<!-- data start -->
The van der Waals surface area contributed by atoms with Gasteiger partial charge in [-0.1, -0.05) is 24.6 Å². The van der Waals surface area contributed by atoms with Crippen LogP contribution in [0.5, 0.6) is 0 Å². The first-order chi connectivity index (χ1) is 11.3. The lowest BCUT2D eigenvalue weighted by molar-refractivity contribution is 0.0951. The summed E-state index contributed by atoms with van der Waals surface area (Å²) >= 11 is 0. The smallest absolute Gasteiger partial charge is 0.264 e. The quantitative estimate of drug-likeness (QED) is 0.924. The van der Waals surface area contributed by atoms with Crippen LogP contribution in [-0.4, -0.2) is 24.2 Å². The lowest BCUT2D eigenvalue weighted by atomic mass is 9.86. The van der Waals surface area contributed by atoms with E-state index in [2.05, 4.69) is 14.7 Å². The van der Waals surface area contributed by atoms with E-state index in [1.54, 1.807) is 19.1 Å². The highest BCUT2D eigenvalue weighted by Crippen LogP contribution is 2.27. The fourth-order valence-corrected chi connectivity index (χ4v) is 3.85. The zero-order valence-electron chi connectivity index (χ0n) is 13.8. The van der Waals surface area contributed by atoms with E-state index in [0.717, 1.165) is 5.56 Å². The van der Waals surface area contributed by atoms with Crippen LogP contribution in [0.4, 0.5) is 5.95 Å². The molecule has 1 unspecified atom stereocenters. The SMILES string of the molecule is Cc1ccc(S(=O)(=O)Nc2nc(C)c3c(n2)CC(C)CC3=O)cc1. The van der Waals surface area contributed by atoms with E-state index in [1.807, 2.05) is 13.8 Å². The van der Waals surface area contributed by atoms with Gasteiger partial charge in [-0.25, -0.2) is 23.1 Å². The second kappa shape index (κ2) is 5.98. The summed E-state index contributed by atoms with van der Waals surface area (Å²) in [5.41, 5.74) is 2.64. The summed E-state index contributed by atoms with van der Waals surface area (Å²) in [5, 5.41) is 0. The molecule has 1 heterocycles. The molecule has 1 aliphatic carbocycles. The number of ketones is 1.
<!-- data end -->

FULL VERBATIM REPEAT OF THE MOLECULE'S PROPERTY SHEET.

The van der Waals surface area contributed by atoms with Gasteiger partial charge in [-0.1, -0.05) is 24.6 Å². The van der Waals surface area contributed by atoms with Crippen LogP contribution in [0.5, 0.6) is 0 Å². The first-order chi connectivity index (χ1) is 11.3. The lowest BCUT2D eigenvalue weighted by molar-refractivity contribution is 0.0951. The summed E-state index contributed by atoms with van der Waals surface area (Å²) >= 11 is 0. The smallest absolute Gasteiger partial charge is 0.264 e. The quantitative estimate of drug-likeness (QED) is 0.924. The van der Waals surface area contributed by atoms with Crippen LogP contribution in [-0.4, -0.2) is 24.2 Å². The lowest BCUT2D eigenvalue weighted by atomic mass is 9.86. The van der Waals surface area contributed by atoms with E-state index in [2.05, 4.69) is 14.7 Å². The van der Waals surface area contributed by atoms with E-state index in [1.54, 1.807) is 19.1 Å². The highest BCUT2D eigenvalue weighted by Crippen LogP contribution is 2.27. The fourth-order valence-corrected chi connectivity index (χ4v) is 3.85. The zero-order valence-electron chi connectivity index (χ0n) is 13.8. The van der Waals surface area contributed by atoms with E-state index in [0.717, 1.165) is 5.56 Å². The van der Waals surface area contributed by atoms with Crippen LogP contribution in [0.4, 0.5) is 5.95 Å². The molecule has 1 unspecified atom stereocenters. The SMILES string of the molecule is Cc1ccc(S(=O)(=O)Nc2nc(C)c3c(n2)CC(C)CC3=O)cc1. The van der Waals surface area contributed by atoms with E-state index in [1.807, 2.05) is 13.8 Å². The van der Waals surface area contributed by atoms with Gasteiger partial charge in [-0.25, -0.2) is 23.1 Å². The second kappa shape index (κ2) is 5.98. The summed E-state index contributed by atoms with van der Waals surface area (Å²) in [5.41, 5.74) is 2.64. The summed E-state index contributed by atoms with van der Waals surface area (Å²) in [5, 5.41) is 0. The molecule has 1 heterocycles. The molecule has 1 aliphatic carbocycles. The number of ketones is 1.